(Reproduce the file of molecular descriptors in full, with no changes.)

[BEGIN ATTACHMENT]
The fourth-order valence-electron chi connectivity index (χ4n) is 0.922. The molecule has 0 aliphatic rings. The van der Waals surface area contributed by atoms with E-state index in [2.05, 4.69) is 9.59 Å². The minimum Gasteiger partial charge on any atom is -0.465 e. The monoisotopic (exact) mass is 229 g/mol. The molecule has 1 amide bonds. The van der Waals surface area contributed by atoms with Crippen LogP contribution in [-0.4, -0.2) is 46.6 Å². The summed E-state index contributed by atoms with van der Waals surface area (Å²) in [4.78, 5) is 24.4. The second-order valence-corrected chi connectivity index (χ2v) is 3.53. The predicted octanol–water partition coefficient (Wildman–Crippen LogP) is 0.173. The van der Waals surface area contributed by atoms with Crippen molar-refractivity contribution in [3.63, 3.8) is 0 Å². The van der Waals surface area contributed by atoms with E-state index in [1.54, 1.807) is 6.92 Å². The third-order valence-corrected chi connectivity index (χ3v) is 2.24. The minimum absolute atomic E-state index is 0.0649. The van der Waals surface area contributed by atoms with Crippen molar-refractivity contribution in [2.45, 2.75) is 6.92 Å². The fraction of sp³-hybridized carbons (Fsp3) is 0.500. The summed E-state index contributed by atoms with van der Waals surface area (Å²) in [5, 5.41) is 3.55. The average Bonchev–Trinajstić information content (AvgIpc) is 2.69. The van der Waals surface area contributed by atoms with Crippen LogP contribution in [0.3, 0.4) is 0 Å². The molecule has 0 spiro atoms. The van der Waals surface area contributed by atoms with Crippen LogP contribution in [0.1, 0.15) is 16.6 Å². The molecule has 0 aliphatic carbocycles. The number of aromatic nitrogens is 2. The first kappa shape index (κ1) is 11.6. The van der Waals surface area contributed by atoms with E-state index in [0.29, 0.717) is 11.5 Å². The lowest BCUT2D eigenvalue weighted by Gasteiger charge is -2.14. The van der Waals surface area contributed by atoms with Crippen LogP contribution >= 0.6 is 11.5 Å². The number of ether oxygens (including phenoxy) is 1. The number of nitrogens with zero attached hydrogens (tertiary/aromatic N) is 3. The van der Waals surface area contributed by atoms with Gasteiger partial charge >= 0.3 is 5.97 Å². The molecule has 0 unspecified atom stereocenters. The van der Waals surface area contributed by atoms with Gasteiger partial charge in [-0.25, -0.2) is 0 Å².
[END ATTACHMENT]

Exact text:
The fourth-order valence-electron chi connectivity index (χ4n) is 0.922. The molecule has 0 aliphatic rings. The van der Waals surface area contributed by atoms with E-state index in [2.05, 4.69) is 9.59 Å². The minimum Gasteiger partial charge on any atom is -0.465 e. The monoisotopic (exact) mass is 229 g/mol. The molecule has 1 amide bonds. The van der Waals surface area contributed by atoms with Crippen LogP contribution in [-0.4, -0.2) is 46.6 Å². The summed E-state index contributed by atoms with van der Waals surface area (Å²) in [4.78, 5) is 24.4. The second-order valence-corrected chi connectivity index (χ2v) is 3.53. The predicted octanol–water partition coefficient (Wildman–Crippen LogP) is 0.173. The van der Waals surface area contributed by atoms with Crippen molar-refractivity contribution in [3.63, 3.8) is 0 Å². The van der Waals surface area contributed by atoms with E-state index in [1.54, 1.807) is 6.92 Å². The third-order valence-corrected chi connectivity index (χ3v) is 2.24. The minimum absolute atomic E-state index is 0.0649. The van der Waals surface area contributed by atoms with Crippen molar-refractivity contribution in [2.45, 2.75) is 6.92 Å². The fraction of sp³-hybridized carbons (Fsp3) is 0.500. The summed E-state index contributed by atoms with van der Waals surface area (Å²) in [5, 5.41) is 3.55. The average Bonchev–Trinajstić information content (AvgIpc) is 2.69. The van der Waals surface area contributed by atoms with Crippen LogP contribution in [0.3, 0.4) is 0 Å². The molecule has 0 spiro atoms. The van der Waals surface area contributed by atoms with Crippen LogP contribution in [0.1, 0.15) is 16.6 Å². The molecule has 0 aliphatic carbocycles. The number of aromatic nitrogens is 2. The first kappa shape index (κ1) is 11.6. The van der Waals surface area contributed by atoms with E-state index in [0.29, 0.717) is 11.5 Å². The lowest BCUT2D eigenvalue weighted by Gasteiger charge is -2.14. The van der Waals surface area contributed by atoms with Crippen LogP contribution >= 0.6 is 11.5 Å². The number of ether oxygens (including phenoxy) is 1. The number of nitrogens with zero attached hydrogens (tertiary/aromatic N) is 3. The van der Waals surface area contributed by atoms with Gasteiger partial charge >= 0.3 is 5.97 Å². The molecule has 0 unspecified atom stereocenters. The van der Waals surface area contributed by atoms with Gasteiger partial charge in [-0.25, -0.2) is 0 Å².